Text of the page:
Doug Hall: Brian, congratulations on winning our Scratch Awl Turning Contest. Of all the entries, you received the most votes. With this contest being judged by our customers' votes, you should be very proud.
Brian Watson: Thank you, I am very proud to have won this contest. They were all good looking projects. It was interesting to see the different shapes of everyone's entries.
DH: What made you decide to enter?
BW: I was looking at the Georgia Woodworkers Guild website and saw a link to your website. I had heard of Highland Woodworking and had passed it a couple of times on my way to Blind Willie's. When I was looking through your website, I saw the contest and it seemed like there were only two or three people entered. So the next day I called and ordered two kits. When I finished them and sent in the pictures, the contest had grown. I thought it would be good for me to see how my turnings "stacked up" next to others' work.
DH: Tell us about how you started in woodworking and when.
BW: It was about four years ago; I made my first ammo box. Then I made a few for a couple of friends for Christmas presents. Then I finally got around to finishing my upstairs (after living here for about 15 years). I then found the need for several projects to go along with the "pre - modeling" that I was doing.
My first wood turning came a little more than two years ago. My friend and hunting partner, Danny Jones and I were discussing how the commercially made strikers we were using with friction "pot" style turkey calls sounded like crap. So the next thing you know I had bought a late 1960's or early '70's Dremel "Hobby" Lathe from eBay. So we started turning some of our own strikers. Some sounded great, others sounded like dragging a cat backwards through a keyhole. With the right combination of wood types and weight, we got better.
Then one of our other buddies said that we couldn't make strikers without making a call or two. So we did, some bad and some good. We made a few for our other friends and co-workers. Then our buddy chimes in again with "Ya'll ought to sell some of these." Leave it to your buddy to lead you astray and cost you a bunch of time and money!
Now I have 5 lathes and make 3 kinds of turkey calls, deer grunt calls, duck and goose calls, predator calls, cow elk calls, and owl hooters. Then you add pens and the other "kit" type projects, custom knives, boat-shaped book shelves, and ammo boxes. Next add my Outdoor Connection business and a couple days of hunting, and I am busy.
DH: Do you remember your first woodworking project?
BW: I think my very first project was a cutting board in shop class back in high school. Or maybe it was a boot jack - I can't remember.
DH: What has drawn you to turning? Is it a love of wood, form or the process?
BW: I will have to say it is the process. You take a block of wood and inside is a shape or form waiting to show itself and you let it out.
DH: I noticed that the piece that you submitted has a wonderful wood, with an amazing amount of figure. What type of wood is it?
BW: The wood I used for the winning scratch awl is Etowah River Wild Cherry Burl. It is beautiful. I feel like I stacked the deck when I used it to make the scratch awl. It is the favorite here at Old Kerns Game Calls.
DH: What is the most important thing that you look for in your wood selection? With your process, do you decide on a project first then locate the appropriate wood or does a selection of wood "tell you" what it should be?
BW: With the calls that I make, I find that the "look" of the wood is the number one factor. Then price is a close second. Everybody likes something that looks good. The projects I do are, for the most part, taken from standard dimensional wood sizes. Although I do cut some of my own wood, I have used Crepe Myrtle, Red Tip Shrubbery, Pawlonia, Popsicle sticks (Yes, I said Popsicle sticks), and other alternative materials to work with. I recently cut a 100+ year old Holly to use for a few new things I have planned.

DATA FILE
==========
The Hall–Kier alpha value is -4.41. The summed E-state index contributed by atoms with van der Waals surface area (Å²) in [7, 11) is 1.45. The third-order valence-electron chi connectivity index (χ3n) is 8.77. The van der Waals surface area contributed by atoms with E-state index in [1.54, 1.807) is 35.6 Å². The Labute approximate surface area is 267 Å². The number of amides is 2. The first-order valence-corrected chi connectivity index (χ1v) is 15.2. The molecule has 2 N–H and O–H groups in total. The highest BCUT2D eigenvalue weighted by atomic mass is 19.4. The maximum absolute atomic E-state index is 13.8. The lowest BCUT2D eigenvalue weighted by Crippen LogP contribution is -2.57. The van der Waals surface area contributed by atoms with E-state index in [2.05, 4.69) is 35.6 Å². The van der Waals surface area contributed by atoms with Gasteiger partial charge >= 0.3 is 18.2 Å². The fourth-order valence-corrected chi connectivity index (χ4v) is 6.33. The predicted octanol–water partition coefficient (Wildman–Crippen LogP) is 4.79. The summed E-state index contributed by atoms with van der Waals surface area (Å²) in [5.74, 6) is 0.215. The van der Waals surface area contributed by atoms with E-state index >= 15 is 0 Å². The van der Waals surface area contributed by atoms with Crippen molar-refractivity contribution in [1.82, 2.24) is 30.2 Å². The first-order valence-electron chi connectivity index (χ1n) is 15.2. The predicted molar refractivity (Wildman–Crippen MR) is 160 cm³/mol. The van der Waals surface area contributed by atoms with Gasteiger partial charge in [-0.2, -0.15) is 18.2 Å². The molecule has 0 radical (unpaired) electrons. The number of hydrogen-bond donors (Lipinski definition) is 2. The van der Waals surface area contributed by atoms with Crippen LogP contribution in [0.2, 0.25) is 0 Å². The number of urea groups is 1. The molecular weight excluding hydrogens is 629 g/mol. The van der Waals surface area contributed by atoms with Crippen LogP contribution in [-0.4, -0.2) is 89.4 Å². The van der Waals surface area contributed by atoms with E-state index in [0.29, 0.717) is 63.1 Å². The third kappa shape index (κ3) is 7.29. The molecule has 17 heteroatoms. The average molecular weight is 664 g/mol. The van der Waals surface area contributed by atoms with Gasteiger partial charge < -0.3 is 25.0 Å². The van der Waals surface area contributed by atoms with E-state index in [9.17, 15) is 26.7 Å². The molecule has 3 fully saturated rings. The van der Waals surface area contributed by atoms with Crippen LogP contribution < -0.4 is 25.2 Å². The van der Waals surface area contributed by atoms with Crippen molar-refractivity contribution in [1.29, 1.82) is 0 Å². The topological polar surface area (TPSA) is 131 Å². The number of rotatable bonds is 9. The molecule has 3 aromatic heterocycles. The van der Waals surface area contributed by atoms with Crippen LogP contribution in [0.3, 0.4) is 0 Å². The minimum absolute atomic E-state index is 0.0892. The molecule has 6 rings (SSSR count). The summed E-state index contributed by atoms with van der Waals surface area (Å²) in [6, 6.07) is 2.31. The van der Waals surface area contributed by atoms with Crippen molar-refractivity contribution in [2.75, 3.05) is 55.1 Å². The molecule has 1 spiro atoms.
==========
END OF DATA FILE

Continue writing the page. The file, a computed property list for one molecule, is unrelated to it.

DH: What type of shop setup do you have?
BW: A very crowded, knee-deep in sawdust garage is my current set up. I hope to have a small shop built by next summer.
DH: What influences have had the most impact on your work?
BW: One of my influences has been seeing others' work. There are many custom call makers here in Georgia, as well as woodturners of all sorts. I try to draw ideas from both of these and mesh them into my wood works and turnings. I have been trying some segmented turnings lately. I have several ideas on some new designs of calls I would like to try, as well as with the "kit" type projects.
DH: If you were starting in woodworking today, what resources would you seek to advance yourself as a craftsperson?
BW: Some classes in basic woodturning fundamentals and safe tool operation would top my list. The one thing I have found out about being a "craftsperson" is if you call it "Art" you can charge more for it. People will pay for art; if "craft" is mentioned, they want to haggle too much.
DH: What advice would you give someone that was starting today, especially regarding the selection of tools and how to design a shop space?
BW: I would have to say to stay away from the "Big Box" stores. I bought a belt/disk sander from one of them. The drive belt wore out on it. The Box doesn't carry repair parts for their Disposable tools. When you decide to buy a tool, research it first and get one that is of good quality. It may or may not cost more, but with use you will save a lot more than money.
I think the best set up for a shop is the start in and finish out. Arrange your tools and/or work stations so that when you bring in the rough supplies to your first station they flow in progression to the last station, with the finished project flowing right on out the door to wherever or to whomever it was designed for.
Brian Watson resides in Dawsonville, Georgia. He may be contacted via e-mail at firstname.lastname@example.org.